Obviously that's not true, but the award and media attention had a massive effect on the pricing and availability of not only the Yamazaki Sherry Cask, but all Japanese whisky in general. To the point where it is difficult to find, and very expensive to buy, in it's native country, where spirits are generally quite cheap.
It's important to remember that this award is one person's opinion, albeit a very experienced one. I'm sure it's good whisky, I can't say I've tasted it, but it's not going to be the best in the world for everyone's tastes and preferences. Besides, Japanese whisky has long been a worthy rival to Scotch, this isn't really anything new. Other awards are judged by a panel of experts or industry personalities, which gives a more balanced result, but this still does not guarantee you'll agree with their opinion. So while an award may indicate a good whisky, or one to look out for, take the results with a grain of salt.
Nonetheless, whiskies from other parts of the globe, commonly known as 'world whisky', are certainly gaining traction and recognition amongst whisky folk. But if you had asked a whisky enthusiast to name their favourite world whisky only a few months ago, chances are very few would have named Taiwanese Kavalan whisky as the winner. And yet, after their Kavalan 'Solist Vinho Barrique' single cask, single malt won 'World's best single malt whisky' at the World Whiskies Awards, Kavalan (meaning 'flat-land people') has been thrust into the limelight, and is becoming more widely sought after.
The name 'Vinho Barrique' refers to a wine 'barrique' cask, with a capacity of 225 litres (for reference, a typical American bourbon cask is 195 litres in capacity). The casks were used to mature both white and red wine, before being internally shaved, toasted, charred, and filled with whisky. There is no age statement, but Kavalan whiskies are thought to be matured for around two years prior to bottling, which is very young, although we need to consider the climate factor, Taiwan gets some very high temperatures and humidity.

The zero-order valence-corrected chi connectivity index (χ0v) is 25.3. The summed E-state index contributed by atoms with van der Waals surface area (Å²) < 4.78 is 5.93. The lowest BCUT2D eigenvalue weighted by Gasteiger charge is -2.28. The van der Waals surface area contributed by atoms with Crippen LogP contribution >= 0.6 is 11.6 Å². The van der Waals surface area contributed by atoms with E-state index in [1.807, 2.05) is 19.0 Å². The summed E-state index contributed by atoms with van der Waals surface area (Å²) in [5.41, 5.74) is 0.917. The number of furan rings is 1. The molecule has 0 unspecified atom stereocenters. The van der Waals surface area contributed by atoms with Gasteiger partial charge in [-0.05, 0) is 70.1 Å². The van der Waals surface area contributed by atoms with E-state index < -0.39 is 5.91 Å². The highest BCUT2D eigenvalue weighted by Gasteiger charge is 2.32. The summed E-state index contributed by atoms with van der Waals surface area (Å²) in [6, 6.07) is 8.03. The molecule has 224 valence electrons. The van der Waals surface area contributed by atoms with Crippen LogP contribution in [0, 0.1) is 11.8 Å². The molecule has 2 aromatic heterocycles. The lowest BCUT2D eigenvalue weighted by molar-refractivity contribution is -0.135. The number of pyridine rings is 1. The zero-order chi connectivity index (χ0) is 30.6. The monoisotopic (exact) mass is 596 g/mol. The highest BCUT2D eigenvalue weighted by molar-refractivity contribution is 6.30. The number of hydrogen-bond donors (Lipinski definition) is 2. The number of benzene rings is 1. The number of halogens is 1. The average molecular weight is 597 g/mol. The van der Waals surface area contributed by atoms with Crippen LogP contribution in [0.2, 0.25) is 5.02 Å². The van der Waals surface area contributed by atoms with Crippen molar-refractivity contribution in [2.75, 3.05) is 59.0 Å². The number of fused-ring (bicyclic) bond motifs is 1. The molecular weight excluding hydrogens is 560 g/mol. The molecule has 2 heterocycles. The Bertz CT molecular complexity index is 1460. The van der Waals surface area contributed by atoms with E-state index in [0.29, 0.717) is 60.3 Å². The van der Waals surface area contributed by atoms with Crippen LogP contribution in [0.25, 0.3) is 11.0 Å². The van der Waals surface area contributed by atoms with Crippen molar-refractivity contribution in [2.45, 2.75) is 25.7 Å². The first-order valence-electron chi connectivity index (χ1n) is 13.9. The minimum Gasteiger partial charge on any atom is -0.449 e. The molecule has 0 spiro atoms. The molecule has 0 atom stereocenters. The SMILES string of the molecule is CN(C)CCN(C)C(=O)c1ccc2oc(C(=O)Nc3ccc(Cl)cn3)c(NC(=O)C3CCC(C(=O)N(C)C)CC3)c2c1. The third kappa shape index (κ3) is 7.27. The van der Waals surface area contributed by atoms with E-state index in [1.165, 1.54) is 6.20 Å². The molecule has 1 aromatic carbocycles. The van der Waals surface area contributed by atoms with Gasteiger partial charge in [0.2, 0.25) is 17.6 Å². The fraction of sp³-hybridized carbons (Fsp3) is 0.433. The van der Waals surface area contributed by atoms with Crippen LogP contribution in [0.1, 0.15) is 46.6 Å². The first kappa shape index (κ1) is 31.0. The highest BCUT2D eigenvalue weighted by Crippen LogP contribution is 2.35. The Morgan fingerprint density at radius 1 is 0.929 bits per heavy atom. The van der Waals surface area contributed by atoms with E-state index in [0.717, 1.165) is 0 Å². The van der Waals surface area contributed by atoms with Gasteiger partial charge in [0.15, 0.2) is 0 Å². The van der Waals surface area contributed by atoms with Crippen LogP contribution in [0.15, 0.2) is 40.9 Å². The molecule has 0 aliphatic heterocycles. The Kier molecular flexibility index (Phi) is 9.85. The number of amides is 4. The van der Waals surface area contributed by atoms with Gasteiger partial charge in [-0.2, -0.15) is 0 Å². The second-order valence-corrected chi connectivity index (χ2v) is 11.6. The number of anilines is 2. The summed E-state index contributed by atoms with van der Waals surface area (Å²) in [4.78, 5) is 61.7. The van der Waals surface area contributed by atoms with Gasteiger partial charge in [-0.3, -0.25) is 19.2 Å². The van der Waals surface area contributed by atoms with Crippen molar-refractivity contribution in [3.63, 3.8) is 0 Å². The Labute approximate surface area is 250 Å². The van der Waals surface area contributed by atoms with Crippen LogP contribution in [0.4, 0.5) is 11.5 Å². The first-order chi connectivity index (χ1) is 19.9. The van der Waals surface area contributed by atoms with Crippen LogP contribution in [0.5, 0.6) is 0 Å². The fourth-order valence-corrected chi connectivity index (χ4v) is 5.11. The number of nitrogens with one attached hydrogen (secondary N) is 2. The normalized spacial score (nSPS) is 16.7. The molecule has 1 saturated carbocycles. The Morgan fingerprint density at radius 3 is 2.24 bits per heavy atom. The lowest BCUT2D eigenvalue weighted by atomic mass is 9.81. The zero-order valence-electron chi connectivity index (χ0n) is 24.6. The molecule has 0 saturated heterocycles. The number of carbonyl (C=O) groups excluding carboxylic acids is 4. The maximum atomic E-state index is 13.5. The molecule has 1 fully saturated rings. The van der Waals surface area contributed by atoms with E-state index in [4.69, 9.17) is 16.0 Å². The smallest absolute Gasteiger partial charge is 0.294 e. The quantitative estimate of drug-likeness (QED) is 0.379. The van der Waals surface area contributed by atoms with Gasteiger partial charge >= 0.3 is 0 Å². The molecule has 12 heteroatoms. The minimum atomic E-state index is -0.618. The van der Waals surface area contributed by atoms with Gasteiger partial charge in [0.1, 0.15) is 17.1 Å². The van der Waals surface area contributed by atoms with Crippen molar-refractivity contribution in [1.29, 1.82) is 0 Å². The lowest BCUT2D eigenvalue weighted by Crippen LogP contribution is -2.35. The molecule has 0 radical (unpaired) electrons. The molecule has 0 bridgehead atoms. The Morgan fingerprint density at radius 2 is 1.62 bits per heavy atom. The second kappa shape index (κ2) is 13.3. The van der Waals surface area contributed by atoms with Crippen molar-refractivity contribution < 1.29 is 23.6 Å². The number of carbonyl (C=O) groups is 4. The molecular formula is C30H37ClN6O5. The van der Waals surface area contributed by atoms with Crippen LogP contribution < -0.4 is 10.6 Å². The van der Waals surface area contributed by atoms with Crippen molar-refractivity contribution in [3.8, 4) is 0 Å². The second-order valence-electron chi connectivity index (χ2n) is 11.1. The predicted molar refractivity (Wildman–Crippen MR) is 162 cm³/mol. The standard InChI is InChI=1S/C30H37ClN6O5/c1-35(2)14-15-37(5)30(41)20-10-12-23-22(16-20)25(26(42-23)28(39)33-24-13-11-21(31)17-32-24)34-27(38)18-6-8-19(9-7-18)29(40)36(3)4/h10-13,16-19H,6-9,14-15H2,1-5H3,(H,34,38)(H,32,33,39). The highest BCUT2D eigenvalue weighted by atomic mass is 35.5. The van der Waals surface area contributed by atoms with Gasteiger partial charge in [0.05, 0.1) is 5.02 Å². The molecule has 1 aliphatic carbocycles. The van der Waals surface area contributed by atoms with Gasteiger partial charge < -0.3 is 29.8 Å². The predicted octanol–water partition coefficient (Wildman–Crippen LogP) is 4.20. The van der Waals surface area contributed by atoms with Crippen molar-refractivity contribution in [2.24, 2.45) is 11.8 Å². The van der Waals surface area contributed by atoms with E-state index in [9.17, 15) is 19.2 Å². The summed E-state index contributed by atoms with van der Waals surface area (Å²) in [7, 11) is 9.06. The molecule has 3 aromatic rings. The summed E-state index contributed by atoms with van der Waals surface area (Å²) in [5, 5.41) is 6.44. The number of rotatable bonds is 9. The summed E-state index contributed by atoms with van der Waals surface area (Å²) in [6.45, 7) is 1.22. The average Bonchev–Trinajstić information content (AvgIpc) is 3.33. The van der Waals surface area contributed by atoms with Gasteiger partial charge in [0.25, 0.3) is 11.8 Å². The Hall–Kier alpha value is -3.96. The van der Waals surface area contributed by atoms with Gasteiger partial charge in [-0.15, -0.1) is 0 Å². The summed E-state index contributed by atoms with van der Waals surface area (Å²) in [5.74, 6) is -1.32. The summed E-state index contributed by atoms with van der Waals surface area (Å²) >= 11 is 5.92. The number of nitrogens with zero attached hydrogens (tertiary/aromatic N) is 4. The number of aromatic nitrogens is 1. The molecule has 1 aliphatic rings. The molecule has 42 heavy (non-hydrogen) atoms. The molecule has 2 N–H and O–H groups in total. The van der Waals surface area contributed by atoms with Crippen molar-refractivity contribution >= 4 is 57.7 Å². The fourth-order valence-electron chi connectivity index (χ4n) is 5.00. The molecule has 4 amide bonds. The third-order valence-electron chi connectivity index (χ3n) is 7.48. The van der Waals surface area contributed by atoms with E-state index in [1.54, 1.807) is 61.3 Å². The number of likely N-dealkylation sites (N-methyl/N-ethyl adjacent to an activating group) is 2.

Enough of all that, let's drink some Taiwanese whisky!
Single cask, cask number W090220011. Cask strength, non-chill filtered, natural colour.
Colour: Dark amber
Nose: OK, colour me impressed! Super sweet, jammy and thick. Sweet, fruity wine. Oak tannins, and a little wooden spice and pepper. A lot of intensity, and yet quite balanced. Reminds me of a dessert wine or fruit liqueur which has been hitting the gym. Extra fruit, oak and spice. Becomes less sweet with time in the glass, taking on a little sourness.
Texture: Syrupy, but also quite clean.
Taste: Quite hot and a little harsh, but plenty of syrupy sweetness and a lot of oak- tannins and wood spice. Mixed fruit conserve. Reminiscent of Bruichladdich's Black Art 3, with a little extra heat and tannins, but slightly rough around the edges. Note that the Black Art is 23 years old, and the Kavalan is 2-3 years old, so that's really a compliment!
Finish: Dried fruits now, becoming much less sweet, heading towards bitterness, but still jammy. Not a long one though, short-to-medium in fact.
Score: 3.5 out of 5.
Notes: The nose on this is incredible, and the taste is enjoyable, but the finish and slight harshness kills it slightly. A very interesting whisky though, very impressive for it's age, and definitely one to try. And from such a young distillery, this is one to watch.
I'm looking forward to trying the sherry cask Solist release soon, and the fino release is highly regarded as well. Nippy Sweetie Whiskies are doing a taster pack containing all the notable Kavalan whiskies, at a very reasonable price. With prices creeping up on the full bottles, that's a good way to go if you're curious.
On another note, my next review will mark the 1 year anniversary of Peated Perfection! It's come quite a long way already, and I have a fitting review lined up to mark the occasion. Until then...